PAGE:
It’s common knowledge that the Chevy Cruze is a very good, if not the best, compact car on the market today. Heck, it sold over 20,000 units in the month of February alone. But why is The General limiting the Cruze’s success in North America by only selling the sedan and omitting the hatchback and wagon?
Granted, maybe having all three — the sedan, hatch, and wagon — in North America would be too much variety. In that case, why not bring the hatch to the States while leaving the wagon for European consumption? Before you answer, have a look at Ford, which is doing just that with its Focus line. The Focus outsold the Cruze last month in the U.S., by the way, in no small part due to the variety and choice the Focus offers in the sedan and 5-door hatch. So why the Cruze hatch hasn’t reached American shores yet is beyond us.
Simply put, Chevy needs to bring the hatch to the States. Here are the three top-most reasons for doing so:
Every player that matters in the mainstream compact segment offers a hatch variant of its compact sedan offering, including:
- Toyota Matrix
- Kia Forte 5-door
- Hyundai Elantra GT
- Mitsubishi Lancer Sportback
- Ford Focus 5-door Hatch
- Mazda 3 5-door
- Subaru Impreza 5-door
- VW Golf 5-door
To say there isn’t any demand for a compact five-door hatch is like saying that most people still want white-wall tires. Outdated.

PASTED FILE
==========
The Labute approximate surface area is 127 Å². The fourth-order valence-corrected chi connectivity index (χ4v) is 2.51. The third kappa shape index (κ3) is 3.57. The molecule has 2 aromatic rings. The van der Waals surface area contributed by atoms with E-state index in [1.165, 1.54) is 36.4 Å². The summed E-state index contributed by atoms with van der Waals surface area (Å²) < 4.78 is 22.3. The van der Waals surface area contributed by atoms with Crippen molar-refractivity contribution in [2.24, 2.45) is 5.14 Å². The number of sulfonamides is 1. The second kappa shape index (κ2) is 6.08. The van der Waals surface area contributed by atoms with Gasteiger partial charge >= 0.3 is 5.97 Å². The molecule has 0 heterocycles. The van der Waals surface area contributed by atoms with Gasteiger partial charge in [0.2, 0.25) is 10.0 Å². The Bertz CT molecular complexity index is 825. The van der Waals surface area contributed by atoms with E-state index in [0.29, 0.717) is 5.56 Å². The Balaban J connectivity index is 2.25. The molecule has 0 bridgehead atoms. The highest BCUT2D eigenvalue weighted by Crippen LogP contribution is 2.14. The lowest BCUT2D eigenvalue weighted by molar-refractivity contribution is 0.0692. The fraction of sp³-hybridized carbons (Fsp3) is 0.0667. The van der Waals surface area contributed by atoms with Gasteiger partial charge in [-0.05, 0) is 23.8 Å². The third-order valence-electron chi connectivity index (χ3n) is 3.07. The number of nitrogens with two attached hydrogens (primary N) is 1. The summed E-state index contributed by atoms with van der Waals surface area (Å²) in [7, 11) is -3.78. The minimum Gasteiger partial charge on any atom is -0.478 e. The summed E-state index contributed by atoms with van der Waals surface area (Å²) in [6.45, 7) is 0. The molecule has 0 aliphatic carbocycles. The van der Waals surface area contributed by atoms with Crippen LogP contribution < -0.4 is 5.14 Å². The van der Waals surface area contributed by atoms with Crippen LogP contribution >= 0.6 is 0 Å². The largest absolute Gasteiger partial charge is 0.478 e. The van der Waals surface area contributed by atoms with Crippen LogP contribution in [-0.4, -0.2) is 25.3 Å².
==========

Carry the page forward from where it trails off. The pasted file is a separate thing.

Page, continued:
Have you seen the Cruze hatch? It’s not a staid, plain, boring version of its three-box sedan counterpart. The hatch, with its rakish tail, is beautiful. And no matter what the going notion is about U.S. car buyers having some sort of a disdain for hatchbacks, Ford seems to be doing just fine selling theirs.
We’re sure that the Cruze hatch will not sell in as high numbers as the sedan in North America. But it will certainly add volume to the nameplate. Our guess is that offering the hatch will increase sales somewhere in the vicinity of 5,000 units a month — representing about 25 percent of Cruze sedan sales.
What’s more, the business case for making the hatchback available here is a no-brainer: add it to Lordstown production in Ohio, modify some aspects of the assembly to accommodate the revised rear-end, and badabing badaboom — you’ve got a more complete lineup of compact offerings.
So, there’s ample evidence that the Cruze five-door hatchback will result in nothing but good things for Chevy. Any arguments against?